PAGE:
Botanical name: Lilium candidum
Flower color: pure white
Flowering period: July – August
Average plant height: 40 inches
Spacing between bulbs: 8 inches
Type of bulb: corm
Light requirements: full sun
Landscape uses: borders, beds with perennial plants, and as cut flowers
This lily has been cultivated for centuries. Its original habitat, which might be Asia Minor, is still unknown. It is even claimed that this lily which was cultivated in cloister gardens of the Middle Ages, was the very first flower to be used for cutting purposes. Obviously, it was used as a decoration in churches. This lily must be planted in September, being very careful to avoid damaging its roots. Other lilies, such as the familiar Asiatic and Oriental hybrids can be planted either in the fall or in the spring, although spring is usually preferred.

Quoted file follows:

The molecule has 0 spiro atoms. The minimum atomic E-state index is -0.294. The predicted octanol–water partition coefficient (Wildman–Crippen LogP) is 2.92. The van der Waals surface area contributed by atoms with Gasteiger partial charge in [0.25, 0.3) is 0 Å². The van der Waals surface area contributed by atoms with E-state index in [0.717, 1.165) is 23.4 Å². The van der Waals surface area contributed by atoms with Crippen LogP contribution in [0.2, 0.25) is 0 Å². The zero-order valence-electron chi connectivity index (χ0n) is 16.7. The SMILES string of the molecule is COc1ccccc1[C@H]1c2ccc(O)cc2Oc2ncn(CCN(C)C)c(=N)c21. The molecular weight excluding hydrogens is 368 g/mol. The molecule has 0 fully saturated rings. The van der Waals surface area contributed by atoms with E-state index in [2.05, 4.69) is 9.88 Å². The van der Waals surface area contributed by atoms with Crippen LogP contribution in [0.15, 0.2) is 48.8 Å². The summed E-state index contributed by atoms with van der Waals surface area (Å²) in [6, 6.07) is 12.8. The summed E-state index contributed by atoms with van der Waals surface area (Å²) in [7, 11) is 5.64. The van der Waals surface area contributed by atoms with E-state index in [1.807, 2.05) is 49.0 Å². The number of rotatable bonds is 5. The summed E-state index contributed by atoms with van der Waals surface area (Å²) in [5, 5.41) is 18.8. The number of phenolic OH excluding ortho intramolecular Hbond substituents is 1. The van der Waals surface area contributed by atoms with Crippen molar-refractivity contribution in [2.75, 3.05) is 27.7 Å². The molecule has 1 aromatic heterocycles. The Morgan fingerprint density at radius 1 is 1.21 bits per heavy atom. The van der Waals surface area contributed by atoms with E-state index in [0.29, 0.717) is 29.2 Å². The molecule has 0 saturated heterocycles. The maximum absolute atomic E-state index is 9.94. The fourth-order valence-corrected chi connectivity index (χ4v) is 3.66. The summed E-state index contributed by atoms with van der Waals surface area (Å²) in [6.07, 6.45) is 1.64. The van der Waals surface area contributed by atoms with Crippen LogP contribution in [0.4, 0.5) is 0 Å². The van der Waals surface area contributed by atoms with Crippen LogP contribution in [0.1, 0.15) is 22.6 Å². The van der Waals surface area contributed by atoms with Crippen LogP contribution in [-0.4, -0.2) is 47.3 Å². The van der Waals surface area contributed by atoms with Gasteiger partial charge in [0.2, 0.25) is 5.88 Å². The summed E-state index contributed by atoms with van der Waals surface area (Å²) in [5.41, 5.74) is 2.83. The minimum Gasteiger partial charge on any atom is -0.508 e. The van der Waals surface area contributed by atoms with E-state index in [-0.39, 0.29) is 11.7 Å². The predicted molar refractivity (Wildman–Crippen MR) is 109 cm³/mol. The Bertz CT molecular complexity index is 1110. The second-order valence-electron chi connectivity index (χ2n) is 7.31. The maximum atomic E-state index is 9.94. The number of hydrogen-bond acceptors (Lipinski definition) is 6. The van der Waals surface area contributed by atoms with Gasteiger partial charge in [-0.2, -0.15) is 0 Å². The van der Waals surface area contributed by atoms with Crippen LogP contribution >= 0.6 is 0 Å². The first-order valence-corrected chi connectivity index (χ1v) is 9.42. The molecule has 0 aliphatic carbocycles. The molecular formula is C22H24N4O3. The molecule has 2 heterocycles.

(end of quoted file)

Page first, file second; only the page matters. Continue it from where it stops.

Special planting instructions
As opposed to the planting directions for other lilies, these bulbs must be planted so that a little more than 1 inch of soil covers the nose of the bulb. This lily requires a rich, rapidly draining, calcium-rich soil (pH 7). The planting location must receive plenty of light, but too much direct sun should be avoided. A good suggestion here may be to plant ground cover plants along with the bulbs. The bulbs can remain in the same location year after year and thus act as perennial plants. The dazzling white flowers stand at right angles to the flower stem and smell absolutely wonderful. Each flower stem can provide 10 to 20 flowers. The flowers have actually been used to produce perfumes, and this lily has long been regarded as a medicinal plant. It makes an excellent cut flower.